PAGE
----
It is likely that Bob Simpson’s passion for hurricane research stemmed from his own experience. As a young boy growing up in Corpus Christi, he narrowly survived a powerful hurricane and was a spectator to the incredible devastation the storm caused. After earning a scholarship to Southwestern University to play trumpet in the orchestra, Simpson took a physics class at the school which piqued his interest in studying the physical world. Later, he earned a Master degree of Science from Emory University, as well as a doctorate in meteorology from the University of Chicago.

In 1940, Dr. Simpson began his career with the United States Weather Bureau, working first as a junior observer of meteorology and then as a hurricane forecaster. This led to an assignment in Panama, creating the Army Air Force weather school, and the founding of a weather observation station in Hawaii. He flew a research mission into Typhoon Marge aboard a specifically equipped Air Force weather plane. After years of modest hurricane research budgets, the devastating 1954 hurricane season convinced Congress to pass a special appropriation to improve the Weather Bureau’s hurricane warning system, and Bob Simpson was chosen to lead this special project.

By 1968, Simpson was the Director of the National Hurricane Center, during which time he co-developed the Saffir-Simpson Hurricane Scale (SSHS) with Herbert Saffir, established a dedicated satellite unit at NHC, and began issuing advisories on subtropical storms. By this time, Bob Simpson had also met and married his wife, Joanne, the first woman to earn a PhD in meteorology and a great contributor to the atmospheric sciences in her own right.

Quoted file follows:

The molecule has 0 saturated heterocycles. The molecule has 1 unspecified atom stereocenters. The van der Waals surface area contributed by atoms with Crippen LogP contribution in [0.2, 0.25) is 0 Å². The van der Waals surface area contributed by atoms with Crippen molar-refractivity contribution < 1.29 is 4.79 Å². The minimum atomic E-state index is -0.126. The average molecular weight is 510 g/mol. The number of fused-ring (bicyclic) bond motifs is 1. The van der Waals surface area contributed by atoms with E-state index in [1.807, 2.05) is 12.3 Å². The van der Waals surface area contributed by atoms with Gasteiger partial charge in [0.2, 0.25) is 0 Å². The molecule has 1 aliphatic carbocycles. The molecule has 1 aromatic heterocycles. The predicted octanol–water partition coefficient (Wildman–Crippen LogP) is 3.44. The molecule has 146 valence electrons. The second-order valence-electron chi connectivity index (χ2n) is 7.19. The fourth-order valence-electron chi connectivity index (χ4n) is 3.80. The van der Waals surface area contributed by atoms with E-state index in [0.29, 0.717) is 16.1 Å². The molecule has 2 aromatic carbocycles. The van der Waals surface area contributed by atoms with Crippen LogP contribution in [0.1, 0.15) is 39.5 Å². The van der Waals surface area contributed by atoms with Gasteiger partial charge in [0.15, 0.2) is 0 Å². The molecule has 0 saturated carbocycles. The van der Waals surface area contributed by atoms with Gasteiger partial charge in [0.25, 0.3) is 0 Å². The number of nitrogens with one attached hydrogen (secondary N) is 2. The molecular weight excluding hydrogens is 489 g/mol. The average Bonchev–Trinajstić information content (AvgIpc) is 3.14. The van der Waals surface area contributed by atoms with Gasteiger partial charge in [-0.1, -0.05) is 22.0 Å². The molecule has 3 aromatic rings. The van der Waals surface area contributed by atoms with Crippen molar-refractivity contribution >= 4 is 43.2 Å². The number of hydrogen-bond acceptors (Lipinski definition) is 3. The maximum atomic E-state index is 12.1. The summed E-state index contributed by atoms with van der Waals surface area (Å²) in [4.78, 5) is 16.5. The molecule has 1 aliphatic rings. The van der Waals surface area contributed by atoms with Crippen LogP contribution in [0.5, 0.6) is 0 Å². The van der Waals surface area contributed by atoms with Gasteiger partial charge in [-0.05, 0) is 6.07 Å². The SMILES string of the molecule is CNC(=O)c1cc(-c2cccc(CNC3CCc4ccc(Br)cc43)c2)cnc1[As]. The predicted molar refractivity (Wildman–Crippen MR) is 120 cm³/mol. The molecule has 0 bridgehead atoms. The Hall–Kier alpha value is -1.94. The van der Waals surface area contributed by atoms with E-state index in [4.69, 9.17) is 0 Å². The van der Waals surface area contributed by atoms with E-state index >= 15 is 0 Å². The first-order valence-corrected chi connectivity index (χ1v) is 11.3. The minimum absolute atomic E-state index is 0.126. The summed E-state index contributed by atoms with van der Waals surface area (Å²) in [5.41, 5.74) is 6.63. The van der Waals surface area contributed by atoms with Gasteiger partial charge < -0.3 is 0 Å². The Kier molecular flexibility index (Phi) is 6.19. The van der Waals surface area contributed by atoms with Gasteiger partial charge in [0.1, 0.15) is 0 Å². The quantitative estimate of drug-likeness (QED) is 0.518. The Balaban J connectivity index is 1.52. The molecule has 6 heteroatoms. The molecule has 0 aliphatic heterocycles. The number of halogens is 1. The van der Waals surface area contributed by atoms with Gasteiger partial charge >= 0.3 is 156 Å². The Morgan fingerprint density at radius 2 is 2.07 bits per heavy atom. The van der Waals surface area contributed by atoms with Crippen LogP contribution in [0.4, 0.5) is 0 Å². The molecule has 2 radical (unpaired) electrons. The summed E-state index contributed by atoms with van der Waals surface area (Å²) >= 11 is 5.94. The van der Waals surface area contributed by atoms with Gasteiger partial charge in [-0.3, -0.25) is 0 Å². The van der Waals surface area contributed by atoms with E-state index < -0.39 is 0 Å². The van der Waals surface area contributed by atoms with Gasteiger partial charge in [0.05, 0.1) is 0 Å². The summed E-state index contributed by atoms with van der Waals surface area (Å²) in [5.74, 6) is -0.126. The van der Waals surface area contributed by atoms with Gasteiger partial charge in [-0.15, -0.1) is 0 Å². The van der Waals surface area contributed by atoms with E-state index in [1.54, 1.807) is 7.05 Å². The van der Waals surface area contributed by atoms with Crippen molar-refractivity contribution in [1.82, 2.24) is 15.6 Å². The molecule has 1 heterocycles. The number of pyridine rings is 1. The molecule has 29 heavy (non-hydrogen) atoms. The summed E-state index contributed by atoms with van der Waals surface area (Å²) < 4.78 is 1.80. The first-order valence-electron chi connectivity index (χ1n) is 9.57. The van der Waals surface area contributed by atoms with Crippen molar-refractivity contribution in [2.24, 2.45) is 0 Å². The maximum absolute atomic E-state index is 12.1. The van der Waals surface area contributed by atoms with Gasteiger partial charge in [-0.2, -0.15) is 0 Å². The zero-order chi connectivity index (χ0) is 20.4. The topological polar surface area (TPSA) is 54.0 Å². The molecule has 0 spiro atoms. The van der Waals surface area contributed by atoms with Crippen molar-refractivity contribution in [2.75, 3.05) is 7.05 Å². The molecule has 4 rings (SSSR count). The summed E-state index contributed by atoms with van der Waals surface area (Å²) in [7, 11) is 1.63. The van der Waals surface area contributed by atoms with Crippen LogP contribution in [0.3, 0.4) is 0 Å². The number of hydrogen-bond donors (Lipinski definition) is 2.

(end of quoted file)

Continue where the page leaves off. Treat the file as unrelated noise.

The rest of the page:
Dr. Simpson was a dedicated professional and promoter of science in the service of the United States. A colleague of his remarks that “he very consciously turned down higher positions in the U.S. Weather Bureau to pursue his vision of a research and prediction facility dedicated to tropical meteorology and hurricanes. He had to work hard to persuade the upper level administration to allow him to take a demotion to achieve his goals.”

Bob and Joanne Simpson were well known for fostering the careers of young scientists. Their dedication to furthering educational opportunities in meteorology led them to create the Max A. Eaton Prize, aimed at student papers in tropical meteorology, and the Banner I. Miller Award, meant to foster general tropical weather research. But much of what they did for students in the field was on a more personal level, interacting and collaborating with young scientists to promote their understanding and development as scientists.

From Texas to Maine, the system of hurricane preparedness that we rely on today is built on the foundation of Bob Simpson’s work. Countless lives have been saved because of his contribution to our understanding of hurricanes and our ability to forecast their tracks. As director of the National Hurricane Research Project and then the National Hurricane Center, he pressed back the boundaries of existing knowledge and pushed against a bureaucracy hesitant to improve. And all of this he did with a warm, Texas smile. Throughout his life, he remained optimistic about humanity and our ability to deal with disasters and misfortune.

It is for these invaluable contributions to the field of meteorology and storm research that the Southwestern University Alumni Association presented the 2017 Medal of Honor to the late Dr. Robert Simpson, who passed away in 2014 at the age of 103.